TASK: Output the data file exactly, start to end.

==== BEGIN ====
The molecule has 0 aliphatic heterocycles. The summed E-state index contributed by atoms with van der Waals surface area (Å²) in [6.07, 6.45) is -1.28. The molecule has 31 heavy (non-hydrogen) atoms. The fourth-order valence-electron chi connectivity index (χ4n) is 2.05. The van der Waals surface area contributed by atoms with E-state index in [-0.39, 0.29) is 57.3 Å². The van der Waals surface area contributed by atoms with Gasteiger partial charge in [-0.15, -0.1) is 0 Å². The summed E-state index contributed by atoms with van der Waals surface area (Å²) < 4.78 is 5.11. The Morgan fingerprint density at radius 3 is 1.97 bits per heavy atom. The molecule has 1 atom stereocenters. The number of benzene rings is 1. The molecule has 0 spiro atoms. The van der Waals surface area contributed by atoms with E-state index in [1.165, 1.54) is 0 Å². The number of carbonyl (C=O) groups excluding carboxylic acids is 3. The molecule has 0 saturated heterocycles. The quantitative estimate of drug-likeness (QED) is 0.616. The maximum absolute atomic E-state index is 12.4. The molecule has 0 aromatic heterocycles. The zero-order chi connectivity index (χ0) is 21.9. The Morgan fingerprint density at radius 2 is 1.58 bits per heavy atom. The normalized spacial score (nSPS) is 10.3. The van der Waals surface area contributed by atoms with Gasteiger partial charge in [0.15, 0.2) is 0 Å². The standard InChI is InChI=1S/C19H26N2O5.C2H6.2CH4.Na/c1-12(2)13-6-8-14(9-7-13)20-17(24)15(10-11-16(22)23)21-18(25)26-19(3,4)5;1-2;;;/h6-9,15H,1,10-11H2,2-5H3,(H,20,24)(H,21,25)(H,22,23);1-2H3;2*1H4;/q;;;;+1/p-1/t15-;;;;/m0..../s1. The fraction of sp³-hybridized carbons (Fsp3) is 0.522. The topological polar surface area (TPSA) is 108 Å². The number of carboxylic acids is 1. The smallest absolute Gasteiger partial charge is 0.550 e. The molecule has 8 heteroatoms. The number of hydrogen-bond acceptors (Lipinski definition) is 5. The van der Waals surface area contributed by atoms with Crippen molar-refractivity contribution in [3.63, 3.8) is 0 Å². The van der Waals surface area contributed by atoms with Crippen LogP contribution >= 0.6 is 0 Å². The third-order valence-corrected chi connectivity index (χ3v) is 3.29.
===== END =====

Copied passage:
The molecule has 0 aliphatic heterocycles. The summed E-state index contributed by atoms with van der Waals surface area (Å²) in [6.07, 6.45) is -1.28. The molecule has 31 heavy (non-hydrogen) atoms. The fourth-order valence-electron chi connectivity index (χ4n) is 2.05. The van der Waals surface area contributed by atoms with E-state index in [-0.39, 0.29) is 57.3 Å². The van der Waals surface area contributed by atoms with Gasteiger partial charge in [-0.15, -0.1) is 0 Å². The summed E-state index contributed by atoms with van der Waals surface area (Å²) < 4.78 is 5.11. The Morgan fingerprint density at radius 3 is 1.97 bits per heavy atom. The molecule has 1 atom stereocenters. The number of benzene rings is 1. The molecule has 0 spiro atoms. The van der Waals surface area contributed by atoms with E-state index in [1.165, 1.54) is 0 Å². The number of carbonyl (C=O) groups excluding carboxylic acids is 3. The molecule has 0 saturated heterocycles. The quantitative estimate of drug-likeness (QED) is 0.616. The maximum absolute atomic E-state index is 12.4. The molecule has 0 aromatic heterocycles. The zero-order chi connectivity index (χ0) is 21.9. The Morgan fingerprint density at radius 2 is 1.58 bits per heavy atom. The normalized spacial score (nSPS) is 10.3. The van der Waals surface area contributed by atoms with Gasteiger partial charge in [0.15, 0.2) is 0 Å². The standard InChI is InChI=1S/C19H26N2O5.C2H6.2CH4.Na/c1-12(2)13-6-8-14(9-7-13)20-17(24)15(10-11-16(22)23)21-18(25)26-19(3,4)5;1-2;;;/h6-9,15H,1,10-11H2,2-5H3,(H,20,24)(H,21,25)(H,22,23);1-2H3;2*1H4;/q;;;;+1/p-1/t15-;;;;/m0..../s1. The fraction of sp³-hybridized carbons (Fsp3) is 0.522. The topological polar surface area (TPSA) is 108 Å². The number of carboxylic acids is 1. The smallest absolute Gasteiger partial charge is 0.550 e. The molecule has 8 heteroatoms. The number of hydrogen-bond acceptors (Lipinski definition) is 5. The van der Waals surface area contributed by atoms with Crippen molar-refractivity contribution in [3.63, 3.8) is 0 Å². The van der Waals surface area contributed by atoms with Crippen LogP contribution >= 0.6 is 0 Å². The third-order valence-corrected chi connectivity index (χ3v) is 3.29.